Circle of Fifths

The letters on the outside of the circle are the major keys and the letters on the inside are minor. The circle itself shows how many sharps of flats there are in each key, and the key signatures are on the edge.

This is called the Circle of Fifths because each note is a perfect fifth away from another. A perfect fifth is the distance of 7 notes tones: A, A#, B, C, C#, D, D#, E.

When we go clockwise around the circle, we are going "up a fifth". This is also called adding a sharp (because of the what it does to the key signature). When we go counter-clockwise, we are going "down a fifth". This is also called adding a flat.

When playing most kinds of music, the most common chords will be the chord of the key you are working in, and the chords on either side of it on the circle. For example, if you are playing in the key of C, you'll likely use F and G as well.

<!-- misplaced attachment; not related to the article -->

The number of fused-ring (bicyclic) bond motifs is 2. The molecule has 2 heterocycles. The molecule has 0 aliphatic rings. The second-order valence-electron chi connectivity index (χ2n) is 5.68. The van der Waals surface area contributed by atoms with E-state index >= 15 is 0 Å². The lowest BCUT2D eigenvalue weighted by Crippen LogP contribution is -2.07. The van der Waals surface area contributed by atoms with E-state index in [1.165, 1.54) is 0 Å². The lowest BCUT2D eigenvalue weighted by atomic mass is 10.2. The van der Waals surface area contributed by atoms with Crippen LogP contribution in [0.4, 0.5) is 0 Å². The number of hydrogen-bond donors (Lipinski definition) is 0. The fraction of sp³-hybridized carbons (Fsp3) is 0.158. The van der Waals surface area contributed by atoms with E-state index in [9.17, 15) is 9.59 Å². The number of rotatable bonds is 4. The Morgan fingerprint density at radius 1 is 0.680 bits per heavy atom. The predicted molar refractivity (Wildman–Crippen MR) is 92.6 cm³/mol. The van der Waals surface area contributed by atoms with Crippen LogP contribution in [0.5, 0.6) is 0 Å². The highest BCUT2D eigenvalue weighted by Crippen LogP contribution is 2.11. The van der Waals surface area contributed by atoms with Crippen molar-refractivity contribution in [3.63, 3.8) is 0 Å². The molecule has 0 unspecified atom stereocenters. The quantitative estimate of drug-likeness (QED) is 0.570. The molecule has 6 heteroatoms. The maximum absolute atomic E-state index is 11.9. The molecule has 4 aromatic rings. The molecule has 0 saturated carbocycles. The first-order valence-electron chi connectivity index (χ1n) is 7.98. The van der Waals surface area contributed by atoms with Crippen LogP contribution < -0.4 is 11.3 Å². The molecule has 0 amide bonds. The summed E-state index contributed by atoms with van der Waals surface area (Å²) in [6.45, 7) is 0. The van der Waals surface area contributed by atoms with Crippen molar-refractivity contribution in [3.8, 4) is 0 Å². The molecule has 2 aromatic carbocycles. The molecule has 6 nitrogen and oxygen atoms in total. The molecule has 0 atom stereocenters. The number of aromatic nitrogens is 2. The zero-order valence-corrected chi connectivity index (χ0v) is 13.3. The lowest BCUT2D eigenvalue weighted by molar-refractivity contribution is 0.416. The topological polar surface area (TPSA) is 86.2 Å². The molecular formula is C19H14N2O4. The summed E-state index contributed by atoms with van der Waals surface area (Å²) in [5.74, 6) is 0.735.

When writing songs, sometimes it can be difficult to come up with interesting chord progressions. We can use the chart for this. The closer two chords are on the circle, the better they will sound together. Part of the reason this is used so much in music is because they sound good. To make it more interesting, take the key you are in (for example 'D') and leap to another chord (we'll use C). Then work back through the chords toward home base again and use the chords around it. Try playing this on your instrument to see how it sounds.

Sample chord progression : D C G D G A D